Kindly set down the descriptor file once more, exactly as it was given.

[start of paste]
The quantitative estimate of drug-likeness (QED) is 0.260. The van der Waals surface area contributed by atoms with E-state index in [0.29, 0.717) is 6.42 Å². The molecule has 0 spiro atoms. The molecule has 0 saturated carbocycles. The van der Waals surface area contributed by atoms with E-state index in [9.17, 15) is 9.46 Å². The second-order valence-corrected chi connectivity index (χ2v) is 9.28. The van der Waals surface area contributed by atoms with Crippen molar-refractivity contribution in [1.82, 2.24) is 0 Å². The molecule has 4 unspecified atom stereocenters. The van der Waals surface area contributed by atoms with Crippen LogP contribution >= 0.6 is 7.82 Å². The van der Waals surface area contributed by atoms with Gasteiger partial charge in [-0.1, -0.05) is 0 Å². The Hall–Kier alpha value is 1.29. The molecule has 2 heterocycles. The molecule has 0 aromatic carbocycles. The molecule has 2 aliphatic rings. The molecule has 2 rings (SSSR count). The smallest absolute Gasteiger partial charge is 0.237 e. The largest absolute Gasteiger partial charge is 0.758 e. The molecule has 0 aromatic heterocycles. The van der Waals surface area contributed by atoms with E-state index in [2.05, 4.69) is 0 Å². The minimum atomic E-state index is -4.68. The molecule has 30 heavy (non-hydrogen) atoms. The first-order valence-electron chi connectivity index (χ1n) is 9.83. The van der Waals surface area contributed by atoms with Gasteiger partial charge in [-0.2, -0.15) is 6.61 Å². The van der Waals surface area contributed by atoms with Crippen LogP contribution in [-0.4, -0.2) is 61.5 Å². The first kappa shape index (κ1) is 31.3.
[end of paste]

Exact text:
The quantitative estimate of drug-likeness (QED) is 0.260. The van der Waals surface area contributed by atoms with E-state index in [0.29, 0.717) is 6.42 Å². The molecule has 0 spiro atoms. The molecule has 0 saturated carbocycles. The van der Waals surface area contributed by atoms with E-state index in [9.17, 15) is 9.46 Å². The second-order valence-corrected chi connectivity index (χ2v) is 9.28. The van der Waals surface area contributed by atoms with Crippen molar-refractivity contribution in [1.82, 2.24) is 0 Å². The molecule has 4 unspecified atom stereocenters. The van der Waals surface area contributed by atoms with Crippen LogP contribution >= 0.6 is 7.82 Å². The van der Waals surface area contributed by atoms with Gasteiger partial charge in [-0.1, -0.05) is 0 Å². The Hall–Kier alpha value is 1.29. The molecule has 2 heterocycles. The molecule has 0 aromatic carbocycles. The molecule has 2 aliphatic rings. The molecule has 2 rings (SSSR count). The smallest absolute Gasteiger partial charge is 0.237 e. The largest absolute Gasteiger partial charge is 0.758 e. The molecule has 0 aromatic heterocycles. The van der Waals surface area contributed by atoms with E-state index in [2.05, 4.69) is 0 Å². The minimum atomic E-state index is -4.68. The molecule has 30 heavy (non-hydrogen) atoms. The first-order valence-electron chi connectivity index (χ1n) is 9.83. The van der Waals surface area contributed by atoms with Gasteiger partial charge in [-0.2, -0.15) is 6.61 Å². The van der Waals surface area contributed by atoms with Crippen LogP contribution in [-0.4, -0.2) is 61.5 Å². The first kappa shape index (κ1) is 31.3.